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University of Hong Kong

— Environment

"Biorefinery" converts Starbucks waste into useful product

Every year, the individual stores that make up Starbucks Hong Kong produce almost 5,000 tonnes (4,536 tons) of used coffee grounds and unconsumed bakery items. As it stands now, all of that waste is incinerated, dumped in a landfill, or composted. In the future, however, it may be used to produce a key ingredient in laundry detergents, plastics, and many other items. A recent experiment showed that it can indeed be done. Read More
— Architecture

A house for all seasons in a Chinese village

China has set itself the goal of transforming half of its rural population of 700 million people into productive, comfortable members of urban conglomerations in the next three decades. Thus far, the process has moved along with a great deal of work for civil and mechanical engineers and the construction industry, but very little role for architects in the generically styled concrete and brick urban buildings. Award-winning architect at the University of Hong Kong John Lin and his associates believe that this process of urbanization also calls for a flexible approach to house design in rural areas. The result is a project that looks at the role of the stereotypic village house and attempts to propose a prototype which reaches toward contemporary living styles while respecting the functionality and traditions of the past. Read More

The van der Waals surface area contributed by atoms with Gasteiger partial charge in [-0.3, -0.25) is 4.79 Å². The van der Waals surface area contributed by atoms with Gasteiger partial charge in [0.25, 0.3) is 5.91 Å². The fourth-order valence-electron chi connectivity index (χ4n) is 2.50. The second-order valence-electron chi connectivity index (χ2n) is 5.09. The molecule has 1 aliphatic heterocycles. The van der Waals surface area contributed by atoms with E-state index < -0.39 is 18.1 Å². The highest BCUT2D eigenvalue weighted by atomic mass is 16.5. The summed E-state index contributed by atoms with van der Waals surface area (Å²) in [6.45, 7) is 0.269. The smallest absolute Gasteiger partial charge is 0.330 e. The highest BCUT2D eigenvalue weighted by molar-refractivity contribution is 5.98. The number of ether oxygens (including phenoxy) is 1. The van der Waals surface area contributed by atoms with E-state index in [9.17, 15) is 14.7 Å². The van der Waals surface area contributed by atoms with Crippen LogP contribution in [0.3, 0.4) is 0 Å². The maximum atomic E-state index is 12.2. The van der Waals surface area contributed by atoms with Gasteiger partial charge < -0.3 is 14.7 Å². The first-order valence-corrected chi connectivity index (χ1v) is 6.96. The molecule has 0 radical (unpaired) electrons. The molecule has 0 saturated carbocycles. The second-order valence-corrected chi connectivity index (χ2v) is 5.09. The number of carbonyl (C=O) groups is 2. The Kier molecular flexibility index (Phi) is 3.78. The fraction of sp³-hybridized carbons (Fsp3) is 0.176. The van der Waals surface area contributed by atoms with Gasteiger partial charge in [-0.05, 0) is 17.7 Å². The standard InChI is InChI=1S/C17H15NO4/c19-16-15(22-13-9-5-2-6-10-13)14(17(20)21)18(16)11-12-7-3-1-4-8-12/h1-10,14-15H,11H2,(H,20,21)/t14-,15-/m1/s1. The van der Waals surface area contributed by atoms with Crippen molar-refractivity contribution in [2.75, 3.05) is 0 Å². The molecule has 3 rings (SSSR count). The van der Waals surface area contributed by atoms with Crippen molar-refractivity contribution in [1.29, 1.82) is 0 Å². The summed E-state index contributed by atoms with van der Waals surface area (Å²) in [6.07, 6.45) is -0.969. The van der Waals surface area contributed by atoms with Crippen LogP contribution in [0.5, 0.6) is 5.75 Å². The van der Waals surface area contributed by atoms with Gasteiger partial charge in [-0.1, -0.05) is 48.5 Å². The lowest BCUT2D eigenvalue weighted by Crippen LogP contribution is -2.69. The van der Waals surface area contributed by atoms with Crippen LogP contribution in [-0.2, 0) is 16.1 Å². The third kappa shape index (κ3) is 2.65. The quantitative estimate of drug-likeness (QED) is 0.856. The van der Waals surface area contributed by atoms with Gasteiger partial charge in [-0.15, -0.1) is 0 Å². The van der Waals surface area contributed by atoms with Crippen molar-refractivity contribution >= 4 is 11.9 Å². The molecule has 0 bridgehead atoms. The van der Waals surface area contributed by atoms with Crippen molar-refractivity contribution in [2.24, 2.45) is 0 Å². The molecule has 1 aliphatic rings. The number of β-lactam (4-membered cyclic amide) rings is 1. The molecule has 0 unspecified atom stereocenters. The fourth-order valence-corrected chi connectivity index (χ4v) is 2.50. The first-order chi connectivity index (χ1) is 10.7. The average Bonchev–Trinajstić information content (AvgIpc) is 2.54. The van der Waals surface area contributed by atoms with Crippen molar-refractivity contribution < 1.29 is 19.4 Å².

— Medical

Magnetically-controlled "growing rods" promise less surgery for children with scoliosis

Scoliosis is a lateral deformity of the spine, that most often shows up in young children and adolescents. Besides resulting in disfigurement, in some cases it can also cause breathing problems. In severe cases, if the child is still growing, telescoping steel rods are surgically implanted alongside the deformed section of the spine, in order to straighten it. Unfortunately, repeat surgeries are necessary every six months, in order to lengthen the rods as the child grows. Now, however, scientists from the University of Hong Kong are reporting success in the first human trials of a system that incorporates rods which can be lengthened using magnets instead of surgery. Read More